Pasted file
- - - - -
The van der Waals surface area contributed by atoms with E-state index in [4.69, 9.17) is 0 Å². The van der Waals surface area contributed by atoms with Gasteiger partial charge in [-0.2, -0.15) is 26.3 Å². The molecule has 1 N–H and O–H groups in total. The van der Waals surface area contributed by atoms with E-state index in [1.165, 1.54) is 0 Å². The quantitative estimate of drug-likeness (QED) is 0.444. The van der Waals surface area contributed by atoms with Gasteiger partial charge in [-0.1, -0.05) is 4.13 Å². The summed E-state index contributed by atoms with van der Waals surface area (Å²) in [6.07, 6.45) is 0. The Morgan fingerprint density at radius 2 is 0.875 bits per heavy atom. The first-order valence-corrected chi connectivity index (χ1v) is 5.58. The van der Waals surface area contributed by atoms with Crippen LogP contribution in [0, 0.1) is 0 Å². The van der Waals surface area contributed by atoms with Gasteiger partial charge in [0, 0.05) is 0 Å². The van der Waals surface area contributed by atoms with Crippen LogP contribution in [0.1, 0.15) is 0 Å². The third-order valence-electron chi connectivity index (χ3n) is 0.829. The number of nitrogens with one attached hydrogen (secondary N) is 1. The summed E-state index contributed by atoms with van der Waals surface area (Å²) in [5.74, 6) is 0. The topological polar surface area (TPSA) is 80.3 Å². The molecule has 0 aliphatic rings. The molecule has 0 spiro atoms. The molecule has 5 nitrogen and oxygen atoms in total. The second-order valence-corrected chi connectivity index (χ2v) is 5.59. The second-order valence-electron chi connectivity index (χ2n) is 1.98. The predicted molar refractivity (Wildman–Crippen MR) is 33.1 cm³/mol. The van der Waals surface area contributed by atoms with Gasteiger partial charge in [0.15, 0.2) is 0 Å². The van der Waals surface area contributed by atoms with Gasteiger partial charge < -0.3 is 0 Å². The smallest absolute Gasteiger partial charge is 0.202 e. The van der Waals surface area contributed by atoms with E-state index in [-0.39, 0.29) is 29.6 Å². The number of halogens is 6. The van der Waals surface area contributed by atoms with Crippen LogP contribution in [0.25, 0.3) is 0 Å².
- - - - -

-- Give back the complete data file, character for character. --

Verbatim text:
The van der Waals surface area contributed by atoms with E-state index in [4.69, 9.17) is 0 Å². The van der Waals surface area contributed by atoms with Gasteiger partial charge in [-0.2, -0.15) is 26.3 Å². The molecule has 1 N–H and O–H groups in total. The van der Waals surface area contributed by atoms with E-state index in [1.165, 1.54) is 0 Å². The quantitative estimate of drug-likeness (QED) is 0.444. The van der Waals surface area contributed by atoms with Gasteiger partial charge in [-0.1, -0.05) is 4.13 Å². The summed E-state index contributed by atoms with van der Waals surface area (Å²) in [6.07, 6.45) is 0. The Morgan fingerprint density at radius 2 is 0.875 bits per heavy atom. The first-order valence-corrected chi connectivity index (χ1v) is 5.58. The van der Waals surface area contributed by atoms with Crippen LogP contribution in [0, 0.1) is 0 Å². The van der Waals surface area contributed by atoms with Gasteiger partial charge in [0, 0.05) is 0 Å². The van der Waals surface area contributed by atoms with Crippen LogP contribution in [0.1, 0.15) is 0 Å². The third-order valence-electron chi connectivity index (χ3n) is 0.829. The number of nitrogens with one attached hydrogen (secondary N) is 1. The summed E-state index contributed by atoms with van der Waals surface area (Å²) in [5.74, 6) is 0. The topological polar surface area (TPSA) is 80.3 Å². The molecule has 0 aliphatic rings. The molecule has 0 spiro atoms. The molecule has 5 nitrogen and oxygen atoms in total. The second-order valence-corrected chi connectivity index (χ2v) is 5.59. The second-order valence-electron chi connectivity index (χ2n) is 1.98. The predicted molar refractivity (Wildman–Crippen MR) is 33.1 cm³/mol. The van der Waals surface area contributed by atoms with Gasteiger partial charge in [0.15, 0.2) is 0 Å². The van der Waals surface area contributed by atoms with Gasteiger partial charge < -0.3 is 0 Å². The smallest absolute Gasteiger partial charge is 0.202 e. The van der Waals surface area contributed by atoms with E-state index in [-0.39, 0.29) is 29.6 Å². The number of halogens is 6. The van der Waals surface area contributed by atoms with Crippen LogP contribution in [0.25, 0.3) is 0 Å².